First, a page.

Background: Using suitable error models for gene expression measurements is essential in the statistical analysis of microarray data. However, the true probabilistic model underlying gene expression intensity readings is generally not known. Instead, in currently used approaches some simple parametric model is assumed (usually a transformed normal distribution) or the empirical distribution is estimated. However, both these strategies may not be optimal for gene expression data, as the non-parametric approach ignores known structural information whereas the fully parametric models run the risk of misspecification. A further related problem is the choice of a suitable scale for the model (e.g. observed vs. log-scale).

Results: Here a simple semi-parametric model for gene expression measurement error is presented. In this approach inference is based an approximate likelihood function (the extended quasi-likelihood). Only partial knowledge about the unknown true distribution is required to construct this function. In case of gene expression this information is available in the form of the postulated (e.g. quadratic) variance structure of the data. As the quasi-likelihood behaves (almost) like a proper likelihood, it allows for the estimation of calibration and variance parameters, and it is also straightforward to obtain corresponding approximate confidence intervals. Unlike most other frameworks, it also allows analysis on any preferred scale, i.e. both on the original linear scale as well as on a transformed scale. It can also be employed in regression approaches to model systematic (e.g. array or dye) effects.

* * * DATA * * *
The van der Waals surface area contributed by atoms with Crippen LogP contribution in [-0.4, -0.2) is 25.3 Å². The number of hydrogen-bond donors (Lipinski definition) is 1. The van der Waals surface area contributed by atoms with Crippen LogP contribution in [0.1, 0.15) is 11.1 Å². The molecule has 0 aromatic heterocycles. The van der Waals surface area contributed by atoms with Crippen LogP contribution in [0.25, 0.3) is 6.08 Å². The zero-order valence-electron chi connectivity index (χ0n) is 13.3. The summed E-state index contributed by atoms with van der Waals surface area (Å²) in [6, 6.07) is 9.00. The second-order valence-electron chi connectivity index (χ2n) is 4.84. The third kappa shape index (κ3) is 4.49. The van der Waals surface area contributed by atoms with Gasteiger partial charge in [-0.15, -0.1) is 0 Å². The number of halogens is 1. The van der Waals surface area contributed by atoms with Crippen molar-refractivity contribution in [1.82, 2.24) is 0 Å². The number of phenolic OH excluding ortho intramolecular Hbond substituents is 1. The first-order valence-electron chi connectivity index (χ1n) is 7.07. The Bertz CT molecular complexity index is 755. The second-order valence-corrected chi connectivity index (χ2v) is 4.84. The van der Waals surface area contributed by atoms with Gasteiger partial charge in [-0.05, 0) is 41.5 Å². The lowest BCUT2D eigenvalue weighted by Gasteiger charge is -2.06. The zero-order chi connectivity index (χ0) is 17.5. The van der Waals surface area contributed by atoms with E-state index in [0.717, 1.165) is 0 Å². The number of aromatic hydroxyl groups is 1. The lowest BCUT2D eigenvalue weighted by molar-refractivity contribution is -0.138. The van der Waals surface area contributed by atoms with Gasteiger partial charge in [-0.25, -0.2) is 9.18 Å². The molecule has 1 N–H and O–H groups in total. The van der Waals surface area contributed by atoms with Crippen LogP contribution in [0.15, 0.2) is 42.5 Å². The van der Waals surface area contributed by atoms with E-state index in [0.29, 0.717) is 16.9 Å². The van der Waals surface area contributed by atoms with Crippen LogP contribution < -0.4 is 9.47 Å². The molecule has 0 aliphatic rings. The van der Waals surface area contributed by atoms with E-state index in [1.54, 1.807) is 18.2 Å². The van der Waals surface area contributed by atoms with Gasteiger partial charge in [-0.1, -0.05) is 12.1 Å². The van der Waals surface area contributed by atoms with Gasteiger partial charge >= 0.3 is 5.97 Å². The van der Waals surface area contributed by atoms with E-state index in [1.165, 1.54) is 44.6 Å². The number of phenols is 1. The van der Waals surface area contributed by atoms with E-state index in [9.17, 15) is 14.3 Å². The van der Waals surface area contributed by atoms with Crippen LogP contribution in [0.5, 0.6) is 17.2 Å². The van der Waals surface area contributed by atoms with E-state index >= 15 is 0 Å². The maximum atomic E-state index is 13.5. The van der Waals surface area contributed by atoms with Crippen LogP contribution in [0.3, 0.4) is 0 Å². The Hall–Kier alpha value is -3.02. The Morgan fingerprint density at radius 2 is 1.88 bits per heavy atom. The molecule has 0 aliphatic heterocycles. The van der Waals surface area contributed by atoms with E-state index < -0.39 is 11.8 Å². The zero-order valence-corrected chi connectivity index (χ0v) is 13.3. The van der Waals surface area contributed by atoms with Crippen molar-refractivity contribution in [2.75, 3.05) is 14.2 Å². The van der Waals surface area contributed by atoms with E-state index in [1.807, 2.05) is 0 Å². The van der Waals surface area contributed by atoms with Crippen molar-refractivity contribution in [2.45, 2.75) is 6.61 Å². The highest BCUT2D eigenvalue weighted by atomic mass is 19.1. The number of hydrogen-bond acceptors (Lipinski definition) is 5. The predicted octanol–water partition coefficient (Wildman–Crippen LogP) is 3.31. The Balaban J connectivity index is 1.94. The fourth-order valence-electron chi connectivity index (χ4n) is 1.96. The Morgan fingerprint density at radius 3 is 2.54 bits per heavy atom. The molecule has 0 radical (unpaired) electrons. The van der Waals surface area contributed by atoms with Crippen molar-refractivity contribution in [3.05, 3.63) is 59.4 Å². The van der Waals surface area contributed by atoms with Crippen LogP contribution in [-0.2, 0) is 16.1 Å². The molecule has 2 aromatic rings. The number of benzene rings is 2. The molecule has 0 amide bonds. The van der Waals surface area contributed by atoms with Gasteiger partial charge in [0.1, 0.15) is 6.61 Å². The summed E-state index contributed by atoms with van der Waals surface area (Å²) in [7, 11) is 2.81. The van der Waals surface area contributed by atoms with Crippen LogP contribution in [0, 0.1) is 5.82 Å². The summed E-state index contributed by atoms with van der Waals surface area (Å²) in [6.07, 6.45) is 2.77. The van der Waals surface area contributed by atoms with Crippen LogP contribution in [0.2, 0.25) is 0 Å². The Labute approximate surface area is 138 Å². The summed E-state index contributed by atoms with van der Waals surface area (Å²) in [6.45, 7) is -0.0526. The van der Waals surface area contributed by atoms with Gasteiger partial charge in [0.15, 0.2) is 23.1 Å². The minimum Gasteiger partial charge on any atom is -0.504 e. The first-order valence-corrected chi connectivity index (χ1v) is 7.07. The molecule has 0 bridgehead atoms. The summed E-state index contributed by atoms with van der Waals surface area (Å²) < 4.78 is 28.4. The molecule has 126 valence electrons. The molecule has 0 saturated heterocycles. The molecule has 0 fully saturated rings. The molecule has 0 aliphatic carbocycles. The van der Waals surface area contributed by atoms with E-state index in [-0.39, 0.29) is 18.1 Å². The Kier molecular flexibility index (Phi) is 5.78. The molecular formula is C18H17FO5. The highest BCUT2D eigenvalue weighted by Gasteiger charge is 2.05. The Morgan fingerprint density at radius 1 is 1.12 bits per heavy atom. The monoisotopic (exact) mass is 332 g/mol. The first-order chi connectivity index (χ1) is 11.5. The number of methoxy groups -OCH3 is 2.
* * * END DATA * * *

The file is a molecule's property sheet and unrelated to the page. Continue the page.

Conclusions: The quasi-likelihood framework provides a simple and versatile approach to analyze gene expression data that does not make any strong distributional assumptions about the underlying error model. For several simulated as well as real data sets it provides a better fit to the data than competing models. In an example it also improved the power of tests to identify differential expression.

Show MeSH
Related in: MedlinePlus